Woman arrested with enough fentanyl to kill 1 million people with 4-year-old daughter in vehicle

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A woman was arrested when she had 2 kilograms of fentanyl in her car, and officials say her 4-year-old daughter was also in the car.

The Durham County Sheriff’s Office arrested 24-year-old Karen Garcia Euceda after she was stopped while driving in Durham, North Carolina on Tuesday, WNCN reported.

Her car was searched and officials reportedly found 2 kilograms of fentanyl. According to the Drug Enforcement Administration, one kilogram of fentanyl is enough to kill up to 500,000 people.

Euceda has been charged with two cases of human trafficking and child abuse and is on a $ 100,000 bond issue. Their child has been placed in the care of a family member, WNCN reported.

Fentanyl, a synthetic opioid and prescription drug, is distributed across the country and sold on the illicit drug market.

According to the National Institute on Drug Abuse (NIDA), fentanyl is similar to morphine but is almost 100 times more effective.

The drug will also be seized more than any other year in 2021 as smugglers attempt to bring it across the border into the United States.

States along the border, principally Texas, California and New Mexico, saw fentanyl smuggling spikes, and Texas US Customs and Border Patrol recently cited having seized nearly £ 3,000 of it in April.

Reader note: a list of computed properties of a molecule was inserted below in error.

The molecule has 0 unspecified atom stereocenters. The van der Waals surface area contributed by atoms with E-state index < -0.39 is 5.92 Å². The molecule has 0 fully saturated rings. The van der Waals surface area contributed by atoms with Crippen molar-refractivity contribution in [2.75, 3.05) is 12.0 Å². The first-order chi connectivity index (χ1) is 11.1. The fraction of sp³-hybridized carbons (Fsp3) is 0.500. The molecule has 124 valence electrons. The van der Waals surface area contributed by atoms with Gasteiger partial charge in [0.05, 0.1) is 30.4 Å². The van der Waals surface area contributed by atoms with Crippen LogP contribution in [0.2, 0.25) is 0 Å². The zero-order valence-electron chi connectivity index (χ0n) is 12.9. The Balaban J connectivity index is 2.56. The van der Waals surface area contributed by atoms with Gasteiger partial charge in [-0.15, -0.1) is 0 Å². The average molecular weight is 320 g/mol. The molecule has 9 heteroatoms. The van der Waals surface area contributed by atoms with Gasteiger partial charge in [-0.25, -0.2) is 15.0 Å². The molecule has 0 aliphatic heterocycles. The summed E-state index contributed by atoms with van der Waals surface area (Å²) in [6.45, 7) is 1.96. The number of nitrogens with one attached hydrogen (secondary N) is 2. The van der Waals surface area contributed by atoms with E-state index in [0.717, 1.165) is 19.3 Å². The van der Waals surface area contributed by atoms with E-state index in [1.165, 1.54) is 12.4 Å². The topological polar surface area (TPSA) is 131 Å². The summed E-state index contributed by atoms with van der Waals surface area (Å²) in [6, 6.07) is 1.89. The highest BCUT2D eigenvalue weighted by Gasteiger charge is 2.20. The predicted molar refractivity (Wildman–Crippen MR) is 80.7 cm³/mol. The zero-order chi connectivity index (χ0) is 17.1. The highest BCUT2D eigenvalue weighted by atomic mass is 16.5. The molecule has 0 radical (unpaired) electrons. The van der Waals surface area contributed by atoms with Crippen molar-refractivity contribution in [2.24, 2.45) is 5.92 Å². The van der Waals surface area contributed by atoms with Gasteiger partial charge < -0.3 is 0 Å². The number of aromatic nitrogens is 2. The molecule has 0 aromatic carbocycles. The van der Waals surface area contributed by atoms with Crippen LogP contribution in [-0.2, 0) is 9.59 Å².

Texas governor Greg Abbott told Fox News Monday, “The Texas Department of Public Security patrols the border every day, and the amount of fentanyl crossing the border has increased 800 percent this year they confiscated enough fentanyl. ” to kill every man, woman, and child in New York State. “

Tablets suspected of containing fentanyl will be on display at the Northeast Regional Laboratory of the Drug Enforcement Administration in New York on October 8, 2019. Karen Garcia Euceda was arrested in Durham, North Carolina when she had two kilograms of fentanyl in her car. According to official information, her 4-year-old daughter was also in the car.
DON EMMERT / AFP via Getty Images

In New Mexico, Assistant District Attorney Russell Warren says the drugs he’s always seen on cases were heroin and meth, but fentanyl has become more common lately.

“It’s almost like drug users who were addicted to opioids switched to fentanyl because it’s stronger or just more available,” he said The Santa Fe New Mexican.

He added, “It’s really scary how many people in Santa Fe are driving around drug trafficking, especially fentanyl.”

The drug has typically been used to treat cancer patients or those with severe chronic pain, but fentanyl has now been recognized as the main driver of drug overdose deaths in the United States. In 2019, NIDA reported more than 36,000 deaths from an overdose of synthetic opioids, mostly fentanyl.

Newsweek He reached out to the Durham County Sheriff’s Office for comment but did not hear back in time for the publication.

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